It would not be gracious to dilate upon the character of the works of art that form the nucleus of the gallery, — Mr. Corcoran’s original gift. No doubt the gift was kindly and generously meant, nor is there any doubt that the giver believed it to be valuable. Yet it is enough to say of it, — too much, perhaps, — that its chief treasure was the late Mr. Hiram Powers’ Greek Slave, and from the Pygmy’s foot the value of the whole collection, as art, may be known. What has been added to the original gift thus far is simply material that can be bought in open market, and whatever its use may be, or whatever the value or beauty of the individual objects, the want of relation between these objects, and their want of relation to any common end, must long give the collection a motley, aimless air. There is, of course, the staple of all such collections in our country : casts from the antique and the Elgin marbles, things which no gentleman’s library can be without, but the possession of which no longer implies any' love of art, more than the possession of The Decline and Fall implies a love of learning.

Frankly, we think the purchase of these casts might have been adjourned, or, if casts there must be, we wish some others than those with which we have so many opportunities to become familiar could have taken their place. Early Italian sculpture and the sculpture of the Renaissance in Italy and France are nowhere represented in this country, yet casts of the best works are easily' procured. The gallery does indeed possess a copy of the Ghiberti Gates ; we wish it could show us all three gates of the Baptistery. Our minister to Italy, the lion. George P. Marsh, a gentleman toward whom the Italian government is never weary of showing its sense of his attainments as a scholar, and his worth as a man, would no doubt use his influence to get us casts botli of Ghiberti’s earlier gate and of the Southern Gate executed by Audrea Pisano. When we think of all the fine things there are in Italy, which the income of the Corcoran Gallery could, by degrees, enable it to have cast or copied, we grudge tiie room and money given to these stale Greek and Roman casts, which are now to be found in every large city in America,— even in San Francisco.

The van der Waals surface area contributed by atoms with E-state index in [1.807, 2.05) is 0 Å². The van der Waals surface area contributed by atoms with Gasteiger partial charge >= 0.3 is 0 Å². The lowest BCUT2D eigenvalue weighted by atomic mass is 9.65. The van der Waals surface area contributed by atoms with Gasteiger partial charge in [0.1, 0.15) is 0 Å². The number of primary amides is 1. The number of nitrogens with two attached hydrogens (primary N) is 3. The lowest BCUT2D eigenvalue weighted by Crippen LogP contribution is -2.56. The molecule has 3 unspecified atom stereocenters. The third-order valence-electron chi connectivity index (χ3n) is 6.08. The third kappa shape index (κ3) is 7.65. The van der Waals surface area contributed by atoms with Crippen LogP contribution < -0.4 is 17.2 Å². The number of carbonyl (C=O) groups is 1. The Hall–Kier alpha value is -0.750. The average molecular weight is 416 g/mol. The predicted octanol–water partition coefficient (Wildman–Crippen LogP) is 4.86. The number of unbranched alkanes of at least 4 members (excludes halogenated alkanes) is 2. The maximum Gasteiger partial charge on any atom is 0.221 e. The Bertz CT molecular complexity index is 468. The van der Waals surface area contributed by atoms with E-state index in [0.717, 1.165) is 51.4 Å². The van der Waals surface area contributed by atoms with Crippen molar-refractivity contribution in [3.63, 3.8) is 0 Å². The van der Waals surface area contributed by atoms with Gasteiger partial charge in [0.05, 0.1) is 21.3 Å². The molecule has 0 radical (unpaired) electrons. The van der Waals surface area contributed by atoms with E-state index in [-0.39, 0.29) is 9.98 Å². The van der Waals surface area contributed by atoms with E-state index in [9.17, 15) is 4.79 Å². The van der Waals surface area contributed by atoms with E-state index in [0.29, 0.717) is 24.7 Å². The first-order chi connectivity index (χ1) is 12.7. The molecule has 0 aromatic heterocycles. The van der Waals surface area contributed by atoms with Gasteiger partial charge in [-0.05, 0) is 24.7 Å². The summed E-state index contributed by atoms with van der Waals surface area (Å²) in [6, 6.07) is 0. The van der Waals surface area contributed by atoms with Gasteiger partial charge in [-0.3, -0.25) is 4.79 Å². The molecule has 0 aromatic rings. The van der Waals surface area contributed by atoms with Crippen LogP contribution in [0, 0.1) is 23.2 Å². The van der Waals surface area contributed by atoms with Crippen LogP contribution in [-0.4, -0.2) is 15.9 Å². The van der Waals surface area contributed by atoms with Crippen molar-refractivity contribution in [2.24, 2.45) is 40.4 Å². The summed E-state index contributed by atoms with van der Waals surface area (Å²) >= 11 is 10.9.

Next to the casts from the antique, the gallery seems proudest of its bronzes by Barye, and certainly it is good to have these; only, to our thinking their value is lessened by the fact that they can be bought in open market, at least as long as the artist lives and continues to make them for sale. The newspaper writers seem bent on throwing an air of exclusiveness and mystery over the contents of the Corcoran Gallery, though we believe that there is neither exclusiveness nor mystery connected with a single thing in it. The casts of the Ghiberti Gates, we are told, are a great treasure; there are only two or three other copies in existence, and there can never be any more, because the Italian government is afraid the gates will be hurt if any more casts are taken ! We suppose there was never but one cast made of these gates, and from that matrix, which is in the possession of the authorities of the South Kensington Museum, the few copies that have been sold have been taken ; but there is the matrix, and copies may be made at will, without much hurting the gates themselves ! But, supposing it were true that no more were to be had, would that so much increase the value of a copy in plaster of a famous work still existing in perfection in the very place for which it was designed, and of which we have at least one other copy in the country — at Yale College, namely ? Then, again, for Gérome’s large study for the Mart de Cesar, we are told that this, too, is a great treasure ; that Gérome was hardly persuaded to part with it; that he wanted it to belong to some national collection somewhere, and that it was only when the Corcoran Gallery had been duly magnified to him, that he was brought to consent, etc., etc. Now it does not detract a whit from the merit of the study for the Death of Cæsar that while it is true it was bought for the Corcoran Gallery from Gérome, and true that he had desired it should be purchased for the Luxembourg by the French government, yet it is also true that the picture was a long time in this country seeking for a purchaser, and that until it was sent back to Paris because it could not find one, there was nothing heard of Gérome’s unwillingness to part with it. The Dead Cæsar is a picture that does not need this flavor of hum buggery to give it value. So, too, with Ary Scheffer’s Count Eber hard of Würtemberg mourning over his Dead Son. This picture would seem to have as many originals as the Greek Slave, for there is one in the Luxembourg, this one in the Corcoran Gallery, and every Bostonian is familiar with the one that has so long been in the Athenæum. It is to know very little of the current estimate of Ary Scheffer’s art, in any country, to plume one’s self upon the possession of a picture by him, especially when that picture is one the artist copied and re-copied. To conclude, the Corcoran Gallery can boast nothing remarkable as yet, or anything particularly useful. But there is certainly a beginning, and as the institution has a good income and a body of trustees who know its wants, and the best way to supply them, we have reason to hope that when the crude period of hobbledehoyhood shall have passed, the manly age of the collection will be something worth contemplating.